However, in the past when producing polyolefin composites by incorporating carbon nanotubes, tangling of the nanotubes and consequent randomising of the orientations of the nanotubes has caused problems (see M. S. P. Shaffer, X. Fan, A. H. Windle, “Dispersion of carbon nanotubes: polymeric analogies”, poster 39, p. 317 in Proceedings of Polymer '98”, September 1998, Brighton (UK); P. M. Ajayan, “Aligned carbon nanotubes in thin polymer films”, Adv. Mater., 7, 489, 1995; H. D. Wagner, O. Lourie, Y. Feldman and R. Tenne, “Stress-induced fragmentation of multi-wall carbon nanotubes in a polymer matriX”, Appl. Phys. Lett., 72 (2), 188, 1998; and K. Yase, N. Tanigaki, M. Kyotani, M. Yomura, K. Uchida, S. Oshima, Y. Kuriki and F. Ikazaki, Mat. Res. Soc. Symp. Proc., Vol. 359, 81, 1995). In particular, tangling can give rise to a reduction in the homogeneity of nanotubes/polymer blends since it is difficult for the nanotubes to distribute themselves evenly within the surrounding polymer matrix. This reduces the mechanical strength and the electrical conductivity of the blends, since lack of homogeneity introduces weak points in a blend at positions where, for instance, there is a relatively low concentration of nanotubes and a high concentration of polymer. Moreover the randomising of the orientation of the nanotubes also reduces the mechanical strength of the blends. This is because (for example) the maximum resistance to strain in a given direction will be achieved when all of the nanotubes in the blend are oriented with their longitudinal axes aligned in that direction. The further that a blend deviates from such an ideal orientation, the less the resistance to strain of the blend in that direction. However, up to present it has not been possible to control the orientation of the nanotubes to a degree sufficient to improve mechanical properties.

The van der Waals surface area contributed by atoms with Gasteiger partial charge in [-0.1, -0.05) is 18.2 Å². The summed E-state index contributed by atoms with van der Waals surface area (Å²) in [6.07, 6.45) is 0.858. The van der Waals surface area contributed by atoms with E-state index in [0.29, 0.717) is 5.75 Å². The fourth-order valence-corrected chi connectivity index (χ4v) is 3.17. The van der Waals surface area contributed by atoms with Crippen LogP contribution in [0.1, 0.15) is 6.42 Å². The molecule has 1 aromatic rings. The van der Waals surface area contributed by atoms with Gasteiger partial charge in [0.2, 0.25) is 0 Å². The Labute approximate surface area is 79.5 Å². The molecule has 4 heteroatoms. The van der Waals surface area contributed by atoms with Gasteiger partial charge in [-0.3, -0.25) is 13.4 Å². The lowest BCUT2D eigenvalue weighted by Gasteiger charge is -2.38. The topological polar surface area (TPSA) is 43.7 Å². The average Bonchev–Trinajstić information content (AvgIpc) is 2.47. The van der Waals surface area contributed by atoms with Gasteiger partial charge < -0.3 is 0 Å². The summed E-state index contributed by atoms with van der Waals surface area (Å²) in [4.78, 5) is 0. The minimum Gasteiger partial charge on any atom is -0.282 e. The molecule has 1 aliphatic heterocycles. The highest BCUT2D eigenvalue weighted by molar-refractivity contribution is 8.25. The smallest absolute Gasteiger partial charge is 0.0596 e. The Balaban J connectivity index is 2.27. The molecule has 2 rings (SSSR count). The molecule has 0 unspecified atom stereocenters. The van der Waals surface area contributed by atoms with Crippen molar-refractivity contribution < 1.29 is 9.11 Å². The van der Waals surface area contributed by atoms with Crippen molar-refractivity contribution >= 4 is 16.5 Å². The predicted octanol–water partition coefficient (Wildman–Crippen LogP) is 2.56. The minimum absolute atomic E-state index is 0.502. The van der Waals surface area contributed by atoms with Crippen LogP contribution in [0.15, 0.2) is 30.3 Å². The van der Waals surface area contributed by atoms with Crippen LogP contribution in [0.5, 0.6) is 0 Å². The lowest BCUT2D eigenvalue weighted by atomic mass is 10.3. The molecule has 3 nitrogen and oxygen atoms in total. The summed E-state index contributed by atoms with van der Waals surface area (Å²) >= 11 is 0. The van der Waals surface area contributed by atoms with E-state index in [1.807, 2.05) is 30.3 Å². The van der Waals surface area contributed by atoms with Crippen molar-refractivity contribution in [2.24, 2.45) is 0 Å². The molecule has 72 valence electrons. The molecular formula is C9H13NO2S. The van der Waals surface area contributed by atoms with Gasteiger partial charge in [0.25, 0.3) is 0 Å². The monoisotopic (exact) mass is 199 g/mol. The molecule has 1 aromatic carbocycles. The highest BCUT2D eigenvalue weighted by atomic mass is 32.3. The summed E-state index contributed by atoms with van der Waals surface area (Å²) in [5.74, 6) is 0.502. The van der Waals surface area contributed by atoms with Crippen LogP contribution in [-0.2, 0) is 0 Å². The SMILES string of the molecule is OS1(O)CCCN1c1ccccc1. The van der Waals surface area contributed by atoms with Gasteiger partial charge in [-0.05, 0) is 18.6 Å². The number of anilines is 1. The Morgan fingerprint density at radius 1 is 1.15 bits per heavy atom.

There is a need for composites that offer a good balance of electrical and mechanical properties, as well as good processing capabilities.
It is an aim of the present invention to prepare a composite material having good electrical conductivity.
It is also an aim of the present invention to prepare a composite material having good mechanical properties, particularly, good tensile properties.
It is a further aim of the present invention to produce a composite material that is easy to process.
It is yet another aim of the present invention to produce composite material having good thermal conductivity.
Accordingly, the present invention provides a polymeric material reinforced with single-wall carbon nanotubes (SWNT) or multi-wall carbon nanotubes (MWNT) and prepared by mixing in the molten state, characterised in that said carbon nanotubes are free of catalyst and support particles.
By partly purified it is meant throughout this description that the catalyst particles, if present, and the support particles, if present, are removed from the carbon nanotubes whereas the pyrolytic carbon component is retained. It is possible to prepare carbon nanotubes that are free of catalyst or support particles: in that case no purification is necessary.